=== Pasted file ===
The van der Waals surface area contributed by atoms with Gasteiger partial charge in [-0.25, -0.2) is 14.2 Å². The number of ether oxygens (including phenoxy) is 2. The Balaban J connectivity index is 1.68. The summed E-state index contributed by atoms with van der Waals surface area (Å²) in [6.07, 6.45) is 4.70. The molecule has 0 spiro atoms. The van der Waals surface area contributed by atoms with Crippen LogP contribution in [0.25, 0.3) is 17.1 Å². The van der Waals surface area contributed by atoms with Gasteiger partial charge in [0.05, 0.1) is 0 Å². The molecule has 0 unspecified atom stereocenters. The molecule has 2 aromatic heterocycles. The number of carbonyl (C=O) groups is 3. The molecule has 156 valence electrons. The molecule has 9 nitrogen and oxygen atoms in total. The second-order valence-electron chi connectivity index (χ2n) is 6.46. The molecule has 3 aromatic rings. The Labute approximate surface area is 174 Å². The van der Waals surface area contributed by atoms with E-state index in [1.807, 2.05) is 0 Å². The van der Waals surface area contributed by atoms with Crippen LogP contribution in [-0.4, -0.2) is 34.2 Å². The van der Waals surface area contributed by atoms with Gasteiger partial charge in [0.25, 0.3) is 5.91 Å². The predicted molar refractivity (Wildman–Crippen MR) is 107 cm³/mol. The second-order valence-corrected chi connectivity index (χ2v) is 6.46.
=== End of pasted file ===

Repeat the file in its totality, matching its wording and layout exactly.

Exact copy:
The van der Waals surface area contributed by atoms with Gasteiger partial charge in [-0.25, -0.2) is 14.2 Å². The number of ether oxygens (including phenoxy) is 2. The Balaban J connectivity index is 1.68. The summed E-state index contributed by atoms with van der Waals surface area (Å²) in [6.07, 6.45) is 4.70. The molecule has 0 spiro atoms. The van der Waals surface area contributed by atoms with Crippen LogP contribution in [0.25, 0.3) is 17.1 Å². The van der Waals surface area contributed by atoms with Gasteiger partial charge in [0.05, 0.1) is 0 Å². The molecule has 0 unspecified atom stereocenters. The molecule has 2 aromatic heterocycles. The number of carbonyl (C=O) groups is 3. The molecule has 156 valence electrons. The molecule has 9 nitrogen and oxygen atoms in total. The second-order valence-electron chi connectivity index (χ2n) is 6.46. The molecule has 3 aromatic rings. The Labute approximate surface area is 174 Å². The van der Waals surface area contributed by atoms with E-state index in [1.807, 2.05) is 0 Å². The van der Waals surface area contributed by atoms with Crippen LogP contribution in [-0.4, -0.2) is 34.2 Å². The van der Waals surface area contributed by atoms with Gasteiger partial charge in [0.25, 0.3) is 5.91 Å². The predicted molar refractivity (Wildman–Crippen MR) is 107 cm³/mol. The second-order valence-corrected chi connectivity index (χ2v) is 6.46.